There are a multitude of ways to structure an online marketing plan, but I prefer a Goal-Strategy-Tactic breakdown.

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5 Lessons to Dominate Social Media

Posted By: on August 26th, 2014
Filed Under: Online Marketing

In light of the ALS Ice Bucket Challenge becoming a worldwide phenomenon, I bet a lot of Content Marketers are thinking the exact same thing, “How come my social efforts never pay off like this?” Many of us will spend our entire careers attempting to capture the ALS-type lightning in our own marketing bottle.

Sadly, most of us will fail in our attempts to replicate this massive level of viral success. There are, however, a number of practices that we can all adopt based on the successes and failures of our comrades in arms. Contently recently published a report on a BuzzSumo- and FRACTL-conducted study of the 1 million most-shared articles from the first six months of 2014. It’s certainly worth a read and some thought, as these 1 million articles accounted for 2.6 billion shares. To put that in perspective, that is 74 shares for every man, woman and child living in Canada.

So here they are: the five lessons that you can take away from this year’s most popular social content (so that we can all get a little closer to that dream of Ice Bucket reach).

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Top Draw Goes Back to School (Part Two) – Wright & Wong Edition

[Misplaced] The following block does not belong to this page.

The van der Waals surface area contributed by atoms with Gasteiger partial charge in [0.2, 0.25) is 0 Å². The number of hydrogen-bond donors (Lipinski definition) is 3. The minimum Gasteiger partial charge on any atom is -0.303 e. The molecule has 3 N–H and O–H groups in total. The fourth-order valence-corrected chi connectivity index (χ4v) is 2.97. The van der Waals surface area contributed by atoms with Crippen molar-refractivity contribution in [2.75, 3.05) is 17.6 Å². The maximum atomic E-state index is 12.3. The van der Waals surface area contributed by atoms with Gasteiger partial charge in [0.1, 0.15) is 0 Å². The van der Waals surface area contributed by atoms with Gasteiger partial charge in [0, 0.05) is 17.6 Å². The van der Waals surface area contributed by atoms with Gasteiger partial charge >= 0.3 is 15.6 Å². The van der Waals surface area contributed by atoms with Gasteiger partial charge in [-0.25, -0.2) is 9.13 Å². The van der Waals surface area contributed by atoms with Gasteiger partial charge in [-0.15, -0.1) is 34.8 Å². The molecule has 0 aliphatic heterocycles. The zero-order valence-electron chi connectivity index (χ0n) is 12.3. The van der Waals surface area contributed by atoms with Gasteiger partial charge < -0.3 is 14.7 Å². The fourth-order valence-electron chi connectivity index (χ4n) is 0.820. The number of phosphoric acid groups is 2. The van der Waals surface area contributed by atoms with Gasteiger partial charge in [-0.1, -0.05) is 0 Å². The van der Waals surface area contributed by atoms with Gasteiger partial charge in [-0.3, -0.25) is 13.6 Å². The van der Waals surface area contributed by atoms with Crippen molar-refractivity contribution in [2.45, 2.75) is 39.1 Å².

Posted By: on August 21st, 2014
Filed Under: News, Online Marketing

Following in the footsteps of our director Adriel Michaud and senior Nick Pierno so that we don’t get left in their proverbial dust, Natalie and Wilson have hopped onto the certification train by becoming qualified in both Google Analytics and Google Adwords as well!
Adwords Cert







GA cert

Top Draw now has fourcount ‘em, four certified Individuals who can lead Adwords and Analytics initiatives for clients, so know that you’re in good hands when you decide to give us a shout!

We are also a certified Google Partner and are listed in their directory as “Top Draw Inc” if you ever want to check us out. Being listed as a certified Google Partner is pretty snazzy as it means we’ve proven we have certified individuals who have met all of Google’s partner status requirements, and that we adhere to Google’s recommended best practices.

If anyone out there is wondering how well we did on the exams, let’s just say that while some questions were answered Wong, the vast majority were Wright. Hehehe.